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COLIN REID "Colin Reid" Veesik Records VKCD102

Veesik Records have just released Belfast guitarist Colin Reid's self-titled debut album, and it's probably the most accomplished introduction to a new artist I've ever come across. Firmly rooted in the style of Renbourn/Jansch (in fact Jansch himself is quoted as saying "Colin reminds me of myself and John fused together", high praise indeed) and every word is true. Over 15 tracks of largely solo folk/blues guitar the listener is treated to a virtuoso performance, and really demonstrates what six strings and a moulded piece of wood ought to sound like. If that wasn't enough to get you beating a trail to your local music vendor to beg, steal, or borrow a copy ... wait for it ... production is handled by Scotlands' leading exponent of the Celtic guitar, Tony McManus. Heaven really is a 5" shiny plastic disc, as for Tony, well he must be a direct decendant of Midas.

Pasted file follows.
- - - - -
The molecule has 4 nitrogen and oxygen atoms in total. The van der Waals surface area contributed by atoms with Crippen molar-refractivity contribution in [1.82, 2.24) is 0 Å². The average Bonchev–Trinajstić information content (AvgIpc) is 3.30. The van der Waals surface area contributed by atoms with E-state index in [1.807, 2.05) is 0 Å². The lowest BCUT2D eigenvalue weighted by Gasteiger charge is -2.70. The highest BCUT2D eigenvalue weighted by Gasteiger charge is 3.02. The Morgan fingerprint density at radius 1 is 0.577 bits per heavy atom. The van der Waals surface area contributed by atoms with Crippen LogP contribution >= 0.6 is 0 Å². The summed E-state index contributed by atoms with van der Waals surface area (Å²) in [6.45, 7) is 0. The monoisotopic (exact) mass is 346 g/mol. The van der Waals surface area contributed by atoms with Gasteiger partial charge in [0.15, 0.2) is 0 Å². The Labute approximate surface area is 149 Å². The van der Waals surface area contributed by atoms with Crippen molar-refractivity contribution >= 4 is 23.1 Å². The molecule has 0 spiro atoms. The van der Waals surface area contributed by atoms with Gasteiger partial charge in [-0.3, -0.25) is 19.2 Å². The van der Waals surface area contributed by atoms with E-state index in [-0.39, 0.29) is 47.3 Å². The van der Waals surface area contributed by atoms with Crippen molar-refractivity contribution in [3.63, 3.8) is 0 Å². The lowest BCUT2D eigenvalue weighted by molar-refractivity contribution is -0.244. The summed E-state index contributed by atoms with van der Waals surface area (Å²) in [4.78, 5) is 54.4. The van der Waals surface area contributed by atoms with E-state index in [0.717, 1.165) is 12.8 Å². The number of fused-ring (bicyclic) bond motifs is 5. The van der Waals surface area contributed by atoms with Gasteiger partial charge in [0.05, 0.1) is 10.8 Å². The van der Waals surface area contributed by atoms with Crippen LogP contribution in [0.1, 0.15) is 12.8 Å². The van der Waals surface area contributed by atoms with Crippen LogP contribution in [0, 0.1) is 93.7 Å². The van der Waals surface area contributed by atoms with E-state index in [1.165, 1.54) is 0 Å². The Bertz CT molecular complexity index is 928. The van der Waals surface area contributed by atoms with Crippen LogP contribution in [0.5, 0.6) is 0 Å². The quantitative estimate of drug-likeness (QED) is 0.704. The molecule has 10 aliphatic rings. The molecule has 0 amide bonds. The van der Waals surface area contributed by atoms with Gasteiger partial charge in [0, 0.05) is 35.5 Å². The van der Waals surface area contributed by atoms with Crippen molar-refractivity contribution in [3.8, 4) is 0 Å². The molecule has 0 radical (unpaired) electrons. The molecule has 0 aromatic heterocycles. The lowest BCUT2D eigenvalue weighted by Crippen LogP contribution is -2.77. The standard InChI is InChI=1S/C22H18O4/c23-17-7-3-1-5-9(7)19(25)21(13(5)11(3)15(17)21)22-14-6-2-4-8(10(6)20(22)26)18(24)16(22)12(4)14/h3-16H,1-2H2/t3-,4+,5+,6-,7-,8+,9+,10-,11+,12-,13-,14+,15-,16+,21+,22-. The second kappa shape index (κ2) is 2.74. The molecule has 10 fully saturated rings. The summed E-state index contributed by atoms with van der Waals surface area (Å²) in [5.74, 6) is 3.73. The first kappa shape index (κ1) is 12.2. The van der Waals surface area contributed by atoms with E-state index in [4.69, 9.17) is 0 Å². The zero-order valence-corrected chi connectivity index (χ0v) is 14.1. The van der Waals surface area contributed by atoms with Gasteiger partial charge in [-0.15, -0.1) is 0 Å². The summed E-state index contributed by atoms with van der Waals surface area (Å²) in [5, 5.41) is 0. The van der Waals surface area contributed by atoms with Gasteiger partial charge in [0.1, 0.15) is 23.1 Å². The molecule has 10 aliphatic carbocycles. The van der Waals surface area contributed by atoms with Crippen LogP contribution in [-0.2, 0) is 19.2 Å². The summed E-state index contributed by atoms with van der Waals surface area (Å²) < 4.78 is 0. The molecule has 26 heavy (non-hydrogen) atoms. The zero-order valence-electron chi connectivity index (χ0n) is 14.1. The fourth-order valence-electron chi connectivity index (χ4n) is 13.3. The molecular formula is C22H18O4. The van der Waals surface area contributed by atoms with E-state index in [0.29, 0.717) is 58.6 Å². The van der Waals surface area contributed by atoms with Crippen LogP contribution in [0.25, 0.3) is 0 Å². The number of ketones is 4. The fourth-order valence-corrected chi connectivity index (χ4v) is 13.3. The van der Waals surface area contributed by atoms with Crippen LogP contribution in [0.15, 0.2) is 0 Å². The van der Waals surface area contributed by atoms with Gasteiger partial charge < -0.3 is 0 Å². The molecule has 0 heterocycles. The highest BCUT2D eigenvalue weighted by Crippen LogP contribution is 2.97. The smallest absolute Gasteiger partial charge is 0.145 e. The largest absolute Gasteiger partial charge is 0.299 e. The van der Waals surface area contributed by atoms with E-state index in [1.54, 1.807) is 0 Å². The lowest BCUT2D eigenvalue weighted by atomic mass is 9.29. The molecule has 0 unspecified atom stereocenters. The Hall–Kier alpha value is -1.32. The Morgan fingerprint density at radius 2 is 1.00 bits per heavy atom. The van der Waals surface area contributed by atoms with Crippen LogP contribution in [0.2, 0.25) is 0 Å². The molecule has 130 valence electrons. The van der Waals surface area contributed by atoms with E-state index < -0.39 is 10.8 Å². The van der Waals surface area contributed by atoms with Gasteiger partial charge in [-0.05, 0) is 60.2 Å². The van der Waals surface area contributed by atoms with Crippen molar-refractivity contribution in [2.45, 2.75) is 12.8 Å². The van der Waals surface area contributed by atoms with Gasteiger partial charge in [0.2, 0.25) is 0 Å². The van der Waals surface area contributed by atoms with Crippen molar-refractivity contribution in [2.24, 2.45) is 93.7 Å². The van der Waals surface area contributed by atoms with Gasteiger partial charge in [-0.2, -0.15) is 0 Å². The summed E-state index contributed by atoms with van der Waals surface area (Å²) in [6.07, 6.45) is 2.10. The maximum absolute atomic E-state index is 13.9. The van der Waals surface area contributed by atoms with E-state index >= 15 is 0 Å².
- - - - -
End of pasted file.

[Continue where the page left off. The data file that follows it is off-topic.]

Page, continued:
After the opening "Bluefinger", "The Cat Came Back" is confirmation of which mood this album will take, with its "Angiesque" decending bass, being a dead giveaway as to its influences. Although I said that the album was largely solo it would be remiss of me not to mention "Leon Broccan" where Colin is joined by Tony on mandolin, and the wonderfully subtle Catriona McDonald on fiddle. If I had to pick one champagne moment for this release it definitely goes to "Frantic", one minute thirty-six seconds of the most dextrous playing I've heard for a long time. There is a downside to this album however and that rather sadly comes in the last track "Black and White Rag" (the old "Pot Black" theme tune), which merely sounds as if it was put there as a schoolboy grades examination, totally out of sync with the rest of the album. That said, there is no reason why any fan of the folk/blues guitar shouldn't get hours of entertainment from this fine CD.

Keith Whitham

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This album was reviewed in Issue 33 of The Living Tradition magazine.